Skillsfirst Level 5 Diploma in Financial Trading (RQF) - Module 4 - Technical Analysis
Skillsfirst Level 5 Diploma in Financial Trading (RQF) - Module 5 - Psychology
Skillsfirst Level 5 Diploma in Financial Trading (RQF) - Module 6 - Risk and Money Management
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The impact of central bank speeches cannot be overestimated in terms of their effect on the financial markets, and none more so than in the fixed income markets. This is because bond prices (and therefore the prices of bond futures) depend on the future path of interest rates. Therefore, with central banks being the only institutions with the power to do this, speeches from key central bankers are often delivered with the intention of indicating to the market what that path might be.

For this reason, numerous academic studies have shown that market reactions are often more pronounced in central bank statements made immediately after interest rate changes than when the interest rate is changed. This serves to underline the importance of understanding central bank speeches, which often generate highly profitable trading opportunities for very little risk for those traders who can quickly and accurately decipher these often-complex communications.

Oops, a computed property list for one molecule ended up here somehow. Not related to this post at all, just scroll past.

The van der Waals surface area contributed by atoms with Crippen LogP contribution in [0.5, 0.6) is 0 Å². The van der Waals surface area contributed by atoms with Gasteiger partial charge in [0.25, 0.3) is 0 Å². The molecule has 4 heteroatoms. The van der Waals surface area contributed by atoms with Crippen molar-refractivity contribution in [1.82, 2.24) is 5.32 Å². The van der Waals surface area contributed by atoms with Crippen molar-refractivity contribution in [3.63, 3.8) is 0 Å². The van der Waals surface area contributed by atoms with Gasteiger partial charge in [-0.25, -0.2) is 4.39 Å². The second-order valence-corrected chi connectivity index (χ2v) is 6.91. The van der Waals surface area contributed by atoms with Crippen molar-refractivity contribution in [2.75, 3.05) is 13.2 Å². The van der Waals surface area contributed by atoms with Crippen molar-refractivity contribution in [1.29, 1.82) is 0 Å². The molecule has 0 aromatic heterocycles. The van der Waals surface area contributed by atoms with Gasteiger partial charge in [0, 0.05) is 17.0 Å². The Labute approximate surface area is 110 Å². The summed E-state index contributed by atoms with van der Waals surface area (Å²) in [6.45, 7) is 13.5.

One of the ways in which traders do this is by listening out for certain phrases which indicate new information, such as a central bank beginning to change its outlook or policies. This could be indicated by a sudden shift in emphasis from combating inflation to fighting lower aggregate demand in the overall economy for example, or may be as subtle as the inclusion of a single word such as ‘very’ or ‘extremely’ at certain key points of speeches.

Although central banks have less direct influence on the economy via interest rates than they used to, this has increased the importance of central bank communications since they represent another channel for these institutions to manage economic activity and the expectations of the financial markets. However, for traders to take advantage, it is crucial for them to have a firm grasp of previous central bank policy and developments to realize if major changes have taken place.

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